Preliminary Findings on the Use of Sitemaps

Matt Haughey digs up an old SURL report from 1999 on sitemaps. Though the paper is short, Matt's summary is even shorter:

Guess what? Although you see them on most every corporate website, and most large clients ask me to create one, they only marginally help people find anything online.

There's a related article, too.
Further Googling made me realize that this is on iawiki.net/SiteMap too, which, like much of the iawiki content, is easy to find if you know you're looking for it but not terribly condusive to just browsing.

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maybe...

Maybe the IAwiki needs a SiteMap for the content :-)

Well, if not a site map, how about some RoadMaps?

One datapoint...

does not a conclusion make... Nielsen has published on sitemaps as well with a somewhat more favorable synopsis. The actual data of course is proprietary alas.

I'd disagree

I wouldn't agree with the idea that sitemaps are never useful. I did some research two years ago that showed that a good sitemap for a small-ish website can be very useful:

The research wasn't conclusive or anything, but it did show that sitemaps can be useful tools for making navigation easier.
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Blog: poorbuthappy ease by PeterV

site maps=good

One nice benefit of site maps is that they help crawlers (e.g. google) easily link deep into the site (especially if you have nav in flash, etc.) and capture the better content.

Besides, they may not help users a whole lot, but they certainly don't hurt. It's only one link.

It depends...

I'm going to have to stick with the old standby response and say "It depends." Just like anything, I think sitemaps can be useful in some cases if done well, but a sitemap's usefullness and usability depends on other factors.

Personally, I only use them if I can't find what I'm looking for; usually, if I can't find what I'm looking for, the site's organizational scheme doesn't make sense to me, and the sitemap probably won't make sense to me. Now, if there's a site that has a really good and easy-to-use sitemap, but the site is organized really well, I may not ever need to go to the sitemap. So, maybe the only sitemaps that I ever have to use are the bad sitemaps on bad sites. I could be wrong, but this is just an idea.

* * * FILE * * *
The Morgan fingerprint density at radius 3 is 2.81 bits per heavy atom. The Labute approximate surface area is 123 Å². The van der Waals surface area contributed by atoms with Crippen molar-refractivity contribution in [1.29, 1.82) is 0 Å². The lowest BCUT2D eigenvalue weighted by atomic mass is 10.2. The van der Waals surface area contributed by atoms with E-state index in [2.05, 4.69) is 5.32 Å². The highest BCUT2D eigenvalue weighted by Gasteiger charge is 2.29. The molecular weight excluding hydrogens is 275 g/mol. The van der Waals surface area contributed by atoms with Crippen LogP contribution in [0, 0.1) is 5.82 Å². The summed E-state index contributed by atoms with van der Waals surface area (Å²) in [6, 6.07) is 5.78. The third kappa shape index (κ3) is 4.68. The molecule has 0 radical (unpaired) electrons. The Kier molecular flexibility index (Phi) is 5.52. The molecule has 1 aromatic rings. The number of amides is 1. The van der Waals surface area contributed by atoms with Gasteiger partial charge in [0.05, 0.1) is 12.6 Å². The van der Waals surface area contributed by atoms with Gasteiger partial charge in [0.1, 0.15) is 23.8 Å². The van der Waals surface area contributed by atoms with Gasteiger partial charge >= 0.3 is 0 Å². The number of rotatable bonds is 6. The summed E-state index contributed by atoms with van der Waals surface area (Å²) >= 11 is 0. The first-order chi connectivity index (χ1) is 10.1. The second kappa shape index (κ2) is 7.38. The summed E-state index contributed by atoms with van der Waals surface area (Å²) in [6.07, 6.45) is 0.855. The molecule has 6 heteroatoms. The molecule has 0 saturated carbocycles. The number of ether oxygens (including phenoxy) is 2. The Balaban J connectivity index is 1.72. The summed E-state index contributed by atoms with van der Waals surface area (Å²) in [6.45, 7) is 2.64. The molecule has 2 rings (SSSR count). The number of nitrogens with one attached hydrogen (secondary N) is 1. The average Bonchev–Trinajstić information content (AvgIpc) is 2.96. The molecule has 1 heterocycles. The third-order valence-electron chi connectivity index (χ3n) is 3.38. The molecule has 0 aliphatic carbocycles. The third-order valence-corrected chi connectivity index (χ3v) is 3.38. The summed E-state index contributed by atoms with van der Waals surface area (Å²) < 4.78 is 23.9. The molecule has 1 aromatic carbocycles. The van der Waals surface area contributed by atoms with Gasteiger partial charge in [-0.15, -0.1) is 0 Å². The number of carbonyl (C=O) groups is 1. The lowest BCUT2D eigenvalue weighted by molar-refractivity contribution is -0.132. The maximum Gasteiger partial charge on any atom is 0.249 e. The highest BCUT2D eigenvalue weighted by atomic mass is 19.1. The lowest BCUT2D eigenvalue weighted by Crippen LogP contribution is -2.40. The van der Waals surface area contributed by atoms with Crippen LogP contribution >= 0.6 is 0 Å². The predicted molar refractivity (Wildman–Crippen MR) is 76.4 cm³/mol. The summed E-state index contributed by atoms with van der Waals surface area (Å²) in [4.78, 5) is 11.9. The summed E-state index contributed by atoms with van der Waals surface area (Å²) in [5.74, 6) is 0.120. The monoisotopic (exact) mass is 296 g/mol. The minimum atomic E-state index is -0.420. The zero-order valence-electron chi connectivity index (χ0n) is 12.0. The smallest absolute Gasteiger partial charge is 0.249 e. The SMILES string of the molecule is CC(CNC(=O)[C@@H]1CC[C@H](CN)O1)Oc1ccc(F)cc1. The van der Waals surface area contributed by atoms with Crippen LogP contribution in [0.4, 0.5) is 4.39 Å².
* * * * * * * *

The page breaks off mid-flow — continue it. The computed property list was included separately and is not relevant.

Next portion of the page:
However, I think sitemaps are useful on other pages besides just the "Sitemap" page -- 404/error pages, after form submissions, etc. I'm a firm believer that A Sitemap on Every Page, which I learned about from PeterV, can be extremely helpful. I implemented a somewhat-complete sitemap on every page as part of the April 2001 redesign of xplane.com (see the bottom of the xblog page for an example). In usability tests and casual observation, most people used the sitemap as their primary navigation, rather than the navigation at the top of the page. Brad mentioned how, when he implemented it, his rankings in Google went up and he got more traffic because each page on his site had a link to every other page. While I'm no longer at xplane and can't check the stats, I'd venture to guess this is the case there as well.